When I first went into business, and began Jon’s Table Tennis Training, there was the dilemma about what to call this new company. Now, I can barely remember what some of the other possibilities were. I am glad that I didn’t go with Jon’s Coaching, or some other name that emphasized coaching instead of training. I certainly do a lot of coaching, but I would like players to feel like their success has more to do with consistent training, than the abilities of their coach.
A table tennis training business does need, and include coaching. It does no good to train, if the training isn’t based on sound principles of table tennis. Some training may include lots of obvious coaching instruction, and some sessions have very little. Ideally, players are able to train with different partners, but practically, I end up being the designated training partner most often.
Recently, I’ve been changing things up with some of my more advanced players. There are certain drills where they take on the coaching role, and I have to do the drill in their place. There are multiple benefits to this occasional role reversal. The basic Falkenberg drill is so routine to me that I can nearly do it in my sleep. As long as I can stand in one place and block to three spots, I can coach all day. Some of my students have become so efficient with their movement, that they are nearly as consistent as I am, although they will wear down much quicker, since they do have to move. Reversing the roles allows me to gain insights into what these players are dealing with physically, and also gives me insights into fine tuning this drill. The first time someone has to play the role of the coach, and block to a particular spot, they usually discover that it is not as easy as it looks. Most players do figure it out, but discover that they need to adjust their timing, and be more exact with their placement.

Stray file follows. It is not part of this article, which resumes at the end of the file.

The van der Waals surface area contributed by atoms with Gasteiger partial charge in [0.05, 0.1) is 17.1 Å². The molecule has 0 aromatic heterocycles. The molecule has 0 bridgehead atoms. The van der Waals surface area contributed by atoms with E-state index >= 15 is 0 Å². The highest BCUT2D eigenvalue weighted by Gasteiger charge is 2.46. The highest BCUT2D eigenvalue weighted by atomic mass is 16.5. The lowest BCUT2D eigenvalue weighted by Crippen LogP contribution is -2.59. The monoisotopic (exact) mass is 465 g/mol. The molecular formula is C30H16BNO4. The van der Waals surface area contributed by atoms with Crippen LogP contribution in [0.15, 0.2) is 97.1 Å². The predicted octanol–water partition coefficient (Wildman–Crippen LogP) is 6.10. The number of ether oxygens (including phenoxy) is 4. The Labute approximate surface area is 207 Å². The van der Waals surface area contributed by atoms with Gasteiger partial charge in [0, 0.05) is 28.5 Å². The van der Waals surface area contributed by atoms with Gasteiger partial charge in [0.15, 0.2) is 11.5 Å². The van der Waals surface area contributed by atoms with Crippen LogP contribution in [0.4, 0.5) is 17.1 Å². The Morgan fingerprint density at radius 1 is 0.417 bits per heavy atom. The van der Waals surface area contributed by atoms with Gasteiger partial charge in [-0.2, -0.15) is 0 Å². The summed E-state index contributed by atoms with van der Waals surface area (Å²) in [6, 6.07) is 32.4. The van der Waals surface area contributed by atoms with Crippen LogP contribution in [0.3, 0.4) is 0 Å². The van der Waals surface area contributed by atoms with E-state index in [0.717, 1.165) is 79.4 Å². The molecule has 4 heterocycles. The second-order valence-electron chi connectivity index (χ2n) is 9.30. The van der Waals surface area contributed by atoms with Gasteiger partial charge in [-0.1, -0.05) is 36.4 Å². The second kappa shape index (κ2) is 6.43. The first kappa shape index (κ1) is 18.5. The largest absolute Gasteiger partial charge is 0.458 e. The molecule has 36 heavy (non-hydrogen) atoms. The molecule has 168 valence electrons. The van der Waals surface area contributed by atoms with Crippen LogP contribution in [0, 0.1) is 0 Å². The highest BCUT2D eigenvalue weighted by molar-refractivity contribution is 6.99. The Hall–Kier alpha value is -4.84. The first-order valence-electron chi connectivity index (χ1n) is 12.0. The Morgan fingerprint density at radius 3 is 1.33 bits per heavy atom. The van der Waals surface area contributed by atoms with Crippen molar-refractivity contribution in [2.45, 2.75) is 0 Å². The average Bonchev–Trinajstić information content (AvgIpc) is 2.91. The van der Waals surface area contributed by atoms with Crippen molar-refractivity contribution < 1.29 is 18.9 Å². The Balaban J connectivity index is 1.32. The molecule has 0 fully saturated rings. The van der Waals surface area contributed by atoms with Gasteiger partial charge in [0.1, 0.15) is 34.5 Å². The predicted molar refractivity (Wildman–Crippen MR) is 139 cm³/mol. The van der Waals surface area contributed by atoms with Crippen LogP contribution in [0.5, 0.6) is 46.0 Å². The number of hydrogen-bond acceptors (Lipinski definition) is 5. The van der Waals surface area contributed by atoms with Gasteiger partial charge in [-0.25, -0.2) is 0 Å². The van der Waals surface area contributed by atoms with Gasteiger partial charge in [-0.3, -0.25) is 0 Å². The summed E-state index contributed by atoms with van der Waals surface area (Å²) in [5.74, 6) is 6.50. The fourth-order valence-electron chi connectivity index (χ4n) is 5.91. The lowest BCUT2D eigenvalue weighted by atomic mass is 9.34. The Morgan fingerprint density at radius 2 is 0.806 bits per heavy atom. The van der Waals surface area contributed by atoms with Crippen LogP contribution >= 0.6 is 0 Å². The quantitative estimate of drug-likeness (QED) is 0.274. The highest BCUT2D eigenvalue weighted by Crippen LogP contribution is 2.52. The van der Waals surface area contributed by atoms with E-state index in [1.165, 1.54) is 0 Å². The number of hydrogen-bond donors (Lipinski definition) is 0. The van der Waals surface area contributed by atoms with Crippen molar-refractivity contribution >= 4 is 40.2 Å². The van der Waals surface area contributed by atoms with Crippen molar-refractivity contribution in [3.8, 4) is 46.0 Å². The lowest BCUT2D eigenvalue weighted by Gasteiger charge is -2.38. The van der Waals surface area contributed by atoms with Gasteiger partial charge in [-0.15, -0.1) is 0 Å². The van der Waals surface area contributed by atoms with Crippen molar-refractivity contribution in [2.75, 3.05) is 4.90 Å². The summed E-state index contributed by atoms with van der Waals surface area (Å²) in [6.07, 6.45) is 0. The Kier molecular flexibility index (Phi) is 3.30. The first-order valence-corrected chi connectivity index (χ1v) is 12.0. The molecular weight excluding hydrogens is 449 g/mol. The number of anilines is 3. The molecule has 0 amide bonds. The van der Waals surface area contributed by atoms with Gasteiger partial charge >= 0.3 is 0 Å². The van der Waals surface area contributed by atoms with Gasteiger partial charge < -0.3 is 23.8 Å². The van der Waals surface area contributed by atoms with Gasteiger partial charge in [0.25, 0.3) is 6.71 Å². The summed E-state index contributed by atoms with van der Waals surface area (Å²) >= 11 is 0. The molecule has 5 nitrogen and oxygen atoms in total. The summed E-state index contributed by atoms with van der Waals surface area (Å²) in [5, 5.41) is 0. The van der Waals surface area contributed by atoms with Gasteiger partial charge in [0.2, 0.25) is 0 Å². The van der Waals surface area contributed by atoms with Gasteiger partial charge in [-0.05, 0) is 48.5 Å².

Having an overaggressive player block to a particular spot is a great way for them to work on skills that they might not otherwise attempt. It’s not a bad thing to get a coach to work on footwork occasionally either. Even having beginners feeding multi-ball can really help with their hand-eye coordination. Training can be a cooperative effort where players push each other to improve. Sometimes the best way to do that, is to trade places.